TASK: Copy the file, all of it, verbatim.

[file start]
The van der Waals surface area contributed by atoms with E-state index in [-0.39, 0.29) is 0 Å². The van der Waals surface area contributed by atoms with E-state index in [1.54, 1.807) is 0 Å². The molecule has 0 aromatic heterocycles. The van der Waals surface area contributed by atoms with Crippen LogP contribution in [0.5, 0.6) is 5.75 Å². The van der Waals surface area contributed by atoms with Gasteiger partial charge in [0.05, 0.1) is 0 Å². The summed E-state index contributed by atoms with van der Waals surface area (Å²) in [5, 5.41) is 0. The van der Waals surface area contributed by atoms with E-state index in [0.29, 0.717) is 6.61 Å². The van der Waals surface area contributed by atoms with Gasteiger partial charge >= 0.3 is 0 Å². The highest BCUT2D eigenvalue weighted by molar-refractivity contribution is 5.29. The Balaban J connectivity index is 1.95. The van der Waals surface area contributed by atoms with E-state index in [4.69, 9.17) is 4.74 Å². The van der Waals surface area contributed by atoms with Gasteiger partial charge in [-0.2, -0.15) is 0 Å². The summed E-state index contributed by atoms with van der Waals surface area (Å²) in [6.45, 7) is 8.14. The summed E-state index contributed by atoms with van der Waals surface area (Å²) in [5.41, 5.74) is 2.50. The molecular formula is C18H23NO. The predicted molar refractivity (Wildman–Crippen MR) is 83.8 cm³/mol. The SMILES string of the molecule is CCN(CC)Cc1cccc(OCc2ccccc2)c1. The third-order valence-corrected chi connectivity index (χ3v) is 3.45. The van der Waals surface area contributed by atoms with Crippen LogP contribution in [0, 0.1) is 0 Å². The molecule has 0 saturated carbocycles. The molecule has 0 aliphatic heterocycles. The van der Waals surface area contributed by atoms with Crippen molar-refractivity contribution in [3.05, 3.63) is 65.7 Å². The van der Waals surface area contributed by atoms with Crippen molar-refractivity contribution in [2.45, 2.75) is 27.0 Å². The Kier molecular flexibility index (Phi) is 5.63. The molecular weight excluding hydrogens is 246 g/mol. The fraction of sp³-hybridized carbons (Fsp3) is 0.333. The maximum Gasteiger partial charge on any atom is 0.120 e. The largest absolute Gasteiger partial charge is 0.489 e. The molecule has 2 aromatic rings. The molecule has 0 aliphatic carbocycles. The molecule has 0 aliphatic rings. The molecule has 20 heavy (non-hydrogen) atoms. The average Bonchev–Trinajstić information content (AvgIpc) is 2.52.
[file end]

The van der Waals surface area contributed by atoms with E-state index in [-0.39, 0.29) is 0 Å². The van der Waals surface area contributed by atoms with E-state index in [1.54, 1.807) is 0 Å². The molecule has 0 aromatic heterocycles. The van der Waals surface area contributed by atoms with Crippen LogP contribution in [0.5, 0.6) is 5.75 Å². The van der Waals surface area contributed by atoms with Gasteiger partial charge in [0.05, 0.1) is 0 Å². The summed E-state index contributed by atoms with van der Waals surface area (Å²) in [5, 5.41) is 0. The van der Waals surface area contributed by atoms with E-state index in [0.29, 0.717) is 6.61 Å². The van der Waals surface area contributed by atoms with Gasteiger partial charge >= 0.3 is 0 Å². The highest BCUT2D eigenvalue weighted by molar-refractivity contribution is 5.29. The Balaban J connectivity index is 1.95. The van der Waals surface area contributed by atoms with E-state index in [4.69, 9.17) is 4.74 Å². The van der Waals surface area contributed by atoms with Gasteiger partial charge in [-0.2, -0.15) is 0 Å². The summed E-state index contributed by atoms with van der Waals surface area (Å²) in [6.45, 7) is 8.14. The summed E-state index contributed by atoms with van der Waals surface area (Å²) in [5.41, 5.74) is 2.50. The molecular formula is C18H23NO. The predicted molar refractivity (Wildman–Crippen MR) is 83.8 cm³/mol. The SMILES string of the molecule is CCN(CC)Cc1cccc(OCc2ccccc2)c1. The third-order valence-corrected chi connectivity index (χ3v) is 3.45. The van der Waals surface area contributed by atoms with Crippen LogP contribution in [0, 0.1) is 0 Å². The molecule has 0 saturated carbocycles. The molecule has 0 aliphatic heterocycles. The van der Waals surface area contributed by atoms with Crippen molar-refractivity contribution in [3.05, 3.63) is 65.7 Å². The van der Waals surface area contributed by atoms with Crippen molar-refractivity contribution in [2.45, 2.75) is 27.0 Å². The Kier molecular flexibility index (Phi) is 5.63. The molecular weight excluding hydrogens is 246 g/mol. The fraction of sp³-hybridized carbons (Fsp3) is 0.333. The maximum Gasteiger partial charge on any atom is 0.120 e. The largest absolute Gasteiger partial charge is 0.489 e. The molecule has 2 aromatic rings. The molecule has 0 aliphatic carbocycles. The molecule has 0 aliphatic rings. The molecule has 20 heavy (non-hydrogen) atoms. The average Bonchev–Trinajstić information content (AvgIpc) is 2.52.